To do it: Stand with your feet hip-width apart and pressed firmly into the floor and hold a medicine ball (or other similar weighted object). Brace your abs in tight (as if preparing for someone to punch your stomach) and use your lower body to start the movement by bending your knees, sitting back into your hips, and reaching the ball down across the outside of your left leg. Stand up, swinging your arms across your body and up to the right while pressing your hips forward. Do 10-12 reps going from left hip to right shoulder, and then repeat on the other side.
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"This pose will strengthen the core and tone the abdominal muscles," says Tamal Dodge, a certified yoga teacher and star of the "Element: Hatha & Flow Yoga for Beginners"Element: Hatha & Flow Yoga for Beginners" DVD.
To do it: Sit with your knees bent and together, feet slightly lifted off the floor. Reach your arms forward and shift your weight into your sit bones, draw your abs in tight, and lift your chest. Try straightening the legs as much as you can (forming a ‘V’ shape with your body) and hold this pose for 30 seconds to one minute, with even breathing.
Side-to-Side Crunch and Weave
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This kickboxing-based move targets your entire waistline of muscles—your abdominal wall, side obliques, and lower back—all while keeping your lower body engaged. It also keeps you moving quickly to help you burn more calories during your abs training, says Guillermo Gomez, 4th degree black belt and star of the "Kickboxing Cardio Power" DVD.
To do it: Start with feet in a wide stance, knees bent, arms up on guard. Keeping your lower body still, quickly lean your upper body to the right, then come back through the center and lean to the left. Repeat lean back to the right. Next, lower your upper body, from the right around to the left side, making a half circle with your torso. Return to start position. That’s one rep. (Tip: it helps to keep a steady rhythm with this move, think—or say aloud—1, 2, 3, weave to help you keep your tempo). Repeat 10 times total, alternating starting on the right and left sides.
Reverse Curl and Lift
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"You’ll feel a burn like no other when you do this move," says Jari Love, a certified personal trainer and star of the "Get Extremely Ripped 1000" DVD. "It’s a great way to challenge your abs in a whole new way!"
To do it: Lie flat on your back with both hands behind your head, legs extended out with your heels lifted about six inches off the floor, toes pointed. Contract your abs, bend and draw your knees into your chest, and raise your hips slightly off the floor. Slowly lower back to the start position. Repeat 8 times, for 3 sets total.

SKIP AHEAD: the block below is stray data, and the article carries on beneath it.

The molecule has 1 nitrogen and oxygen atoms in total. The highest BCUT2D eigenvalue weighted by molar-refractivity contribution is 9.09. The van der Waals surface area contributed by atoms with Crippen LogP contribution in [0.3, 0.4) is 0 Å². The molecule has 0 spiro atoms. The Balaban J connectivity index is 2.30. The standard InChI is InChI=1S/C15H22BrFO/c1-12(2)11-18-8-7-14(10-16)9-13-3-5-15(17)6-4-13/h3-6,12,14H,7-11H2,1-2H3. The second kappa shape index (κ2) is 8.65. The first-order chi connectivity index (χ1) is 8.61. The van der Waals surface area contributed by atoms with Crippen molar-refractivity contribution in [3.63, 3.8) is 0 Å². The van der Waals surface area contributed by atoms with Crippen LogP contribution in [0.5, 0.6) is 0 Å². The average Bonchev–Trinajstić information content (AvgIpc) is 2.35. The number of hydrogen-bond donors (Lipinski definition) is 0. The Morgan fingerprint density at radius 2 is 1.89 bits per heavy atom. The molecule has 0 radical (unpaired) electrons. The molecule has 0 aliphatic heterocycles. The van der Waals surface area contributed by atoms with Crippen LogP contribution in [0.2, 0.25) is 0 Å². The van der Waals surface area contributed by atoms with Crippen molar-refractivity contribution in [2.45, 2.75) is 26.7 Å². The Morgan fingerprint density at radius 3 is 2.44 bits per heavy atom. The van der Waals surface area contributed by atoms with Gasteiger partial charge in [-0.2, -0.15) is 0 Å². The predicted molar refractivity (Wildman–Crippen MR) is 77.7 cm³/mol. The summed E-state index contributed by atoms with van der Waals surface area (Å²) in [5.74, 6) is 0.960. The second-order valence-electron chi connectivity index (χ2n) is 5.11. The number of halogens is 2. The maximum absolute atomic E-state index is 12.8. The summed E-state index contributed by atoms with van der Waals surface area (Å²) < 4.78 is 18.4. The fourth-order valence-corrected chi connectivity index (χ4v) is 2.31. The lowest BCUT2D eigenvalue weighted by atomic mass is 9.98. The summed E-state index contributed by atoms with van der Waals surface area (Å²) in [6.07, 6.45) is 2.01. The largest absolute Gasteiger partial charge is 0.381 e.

Inchworm to Side Plank
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This total-body move engages your core (not just your abs) best, says Linda LaRue, a registered nurse, athletic trainer, and creator of the Core Transformer. "Moves that involve trunk (your core) twisting best engage your transverse abdomens (the deepest muscles)."
To do it: Stand with your feet hip-width apart, shoulders down, and your abs drawn in. Hinge forward at your waist and inch forward, walking with your hands into a top-of-the-pushup (or plank) position. Hold plank for three seconds, being sure to keep your chest lifted and your belly button drawn into your spine. Your body should form a straight line from your ears to your ankles. Then, perform one pushup by bending your elbows to the sides and lowering your body towards (but not touching) the floor, maintaining a straight spine.
Straighten back up to plank position and twist your torso to the right, reaching your right arm up to the ceiling, into a side plank position. Hold for three counts. Repeat the pushup and side plank to the other side. Then, walk your hands back to your body and stand up tall to start position. That's one rep. Repeat 6 times.
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"This abdominal exercise is excellent for several reasons: It is an extremely functional exercise, it works your entire core region, front and back, while sculpting great-looking abs at the same time," says Tom Holland, an exercise physiologist and author of Beat the Gym: Personal Trainer Secrets Without the Personal Trainer Price Tag.
To do it: Assume a push up position, making sure your body forms a straight line from your shoulders down to your toes. Raise your right hand and left leg out to form a straight line with your body, hold for two counts, then return to plank position and repeat with the other arm and leg. That’s one rep. Holland recommends doing 2-3 sets of 10-20 reps, several times per week for best results.